Some challenges have both a technical and an adaptive dimension. In this case, the challenges are clearly defined but do not have distinct straight for-ward solutions within the existing organizational system. The responsibility of tackling this type of challenge is shared between the leader and the people. The leader may act as a resource for others and provide support, but the people need to do the work—they need to learn to change and adapt. For example, if an urban hospital with a traditional approach to care (i.e., providers are the experts, and patients are the visitors) wanted to establish a patient-centered culture; the goal could be clearly laid out. To reach the goal, the hospital leadership, through its hierarchical authority, could provide in-service training on how to involve patients in their own care. New rules could be designed to preserve patients’ personal routines, to give them access to their own records, and to give them more control of their own treatment. However, the staff, doctors, patients, and family members would need to accept the proposed change and learn how to implement it. Making the hospital a model of patient-centered care would require a lot of work and adaptation on the part of many different people.
Central to the process of adaptive leadership are adaptive challenges. Adaptive challenges are problems that are not clear-cut or easy to identify. They cannot be solved by the leader’s authority or expertise or through the normal ways of doing things in the organization. Adaptive challenges require that leaders encourage others, with their support, to define challenging situations and implement solutions.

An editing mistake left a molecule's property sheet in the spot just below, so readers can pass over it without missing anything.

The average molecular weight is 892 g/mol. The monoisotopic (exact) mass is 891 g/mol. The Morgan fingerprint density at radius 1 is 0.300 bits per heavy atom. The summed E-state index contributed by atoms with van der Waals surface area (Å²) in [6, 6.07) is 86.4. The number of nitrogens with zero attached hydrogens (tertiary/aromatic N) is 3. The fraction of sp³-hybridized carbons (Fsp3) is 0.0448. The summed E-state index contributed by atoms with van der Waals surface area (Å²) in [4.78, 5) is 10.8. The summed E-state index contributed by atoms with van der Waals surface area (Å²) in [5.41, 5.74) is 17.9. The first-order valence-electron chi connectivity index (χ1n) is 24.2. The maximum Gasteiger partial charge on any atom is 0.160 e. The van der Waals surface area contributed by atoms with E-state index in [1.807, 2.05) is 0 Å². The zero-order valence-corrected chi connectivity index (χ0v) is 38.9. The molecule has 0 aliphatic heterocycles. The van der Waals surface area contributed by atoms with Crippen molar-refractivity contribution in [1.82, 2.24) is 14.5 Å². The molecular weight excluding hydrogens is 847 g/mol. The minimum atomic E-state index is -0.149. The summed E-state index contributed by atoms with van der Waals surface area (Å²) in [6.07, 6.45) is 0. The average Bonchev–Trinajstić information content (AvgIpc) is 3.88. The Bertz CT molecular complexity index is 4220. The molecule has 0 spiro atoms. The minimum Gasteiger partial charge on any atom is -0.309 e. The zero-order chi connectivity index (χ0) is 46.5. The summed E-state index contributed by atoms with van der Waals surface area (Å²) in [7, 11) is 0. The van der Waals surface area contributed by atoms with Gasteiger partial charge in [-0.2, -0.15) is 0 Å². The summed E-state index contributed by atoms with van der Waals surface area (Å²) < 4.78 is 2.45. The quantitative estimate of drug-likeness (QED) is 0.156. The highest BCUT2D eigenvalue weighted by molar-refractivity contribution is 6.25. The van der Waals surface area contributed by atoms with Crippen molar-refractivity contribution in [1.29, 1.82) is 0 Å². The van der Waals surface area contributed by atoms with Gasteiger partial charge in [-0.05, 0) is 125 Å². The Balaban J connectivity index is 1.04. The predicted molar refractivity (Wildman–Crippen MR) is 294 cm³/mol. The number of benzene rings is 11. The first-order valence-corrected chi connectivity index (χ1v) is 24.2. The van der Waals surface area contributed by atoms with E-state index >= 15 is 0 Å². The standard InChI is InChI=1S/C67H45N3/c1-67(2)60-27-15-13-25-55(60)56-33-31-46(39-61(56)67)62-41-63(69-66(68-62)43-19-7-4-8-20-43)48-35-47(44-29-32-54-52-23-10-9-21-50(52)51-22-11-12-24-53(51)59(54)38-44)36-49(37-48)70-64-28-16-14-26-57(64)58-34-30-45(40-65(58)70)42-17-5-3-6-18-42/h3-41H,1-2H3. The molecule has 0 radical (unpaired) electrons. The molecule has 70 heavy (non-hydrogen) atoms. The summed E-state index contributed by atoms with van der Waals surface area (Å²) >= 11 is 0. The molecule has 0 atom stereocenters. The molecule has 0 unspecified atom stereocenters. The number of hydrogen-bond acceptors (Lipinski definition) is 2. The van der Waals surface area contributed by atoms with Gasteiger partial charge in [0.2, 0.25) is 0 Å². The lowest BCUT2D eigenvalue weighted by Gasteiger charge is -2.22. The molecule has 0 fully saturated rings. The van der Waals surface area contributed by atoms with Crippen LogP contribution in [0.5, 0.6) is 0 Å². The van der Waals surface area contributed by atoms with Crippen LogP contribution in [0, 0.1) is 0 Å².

As shown in the middle of Figure 11.1, six leader behaviors, or activities, play a pivotal role in the process of adaptive leadership. Based on the work of Heifetz and his colleagues (Heifetz, 1994; Heifetz & Laurie, 1997), these behaviors are general prescriptions for leaders when helping others confront difficult challenges and the inevitable changes that accompany them. Although there is a general order as to which leader behavior comes first in the adaptive leadership process, many of these behaviors overlap with each other and should be demonstrated by leaders at the same time. Taken together, these leader behaviors suggest a kind of recipe for being an adaptive leader.
As represented on the right side of the model of adaptive leadership (Figure 11.1), adaptive work is the process toward which adaptive leaders direct their work. It is the focus and intended goal of adaptive leadership. Adaptive work develops from the communication process that occurs between the leader and followers but is primarily the work of followers. It occurs within a holding environment where people can feel safe as they confront possible changes in their roles, priorities, and values.
Another example where adaptive work can be observed is in a public ele-mentary school where the principal is asking the teachers to adopt the Common Core State Standards but the teachers, who have a proven record of success using their own student-centered curriculum, are resisting. To help the teachers with the intended change, the principal sets up a series of 10 open faculty meetings where teachers are invited to discuss freely their con-cerns about the new policies. The meetings provide a holding environment where teachers can confront their deeply held positions regarding the useful-ness and efficacy of standardized testing and what it will mean for them to creative Holding environment to shift to the Common Core. The principal’s role is to communicate in ways that support the teachers in their adaptive work.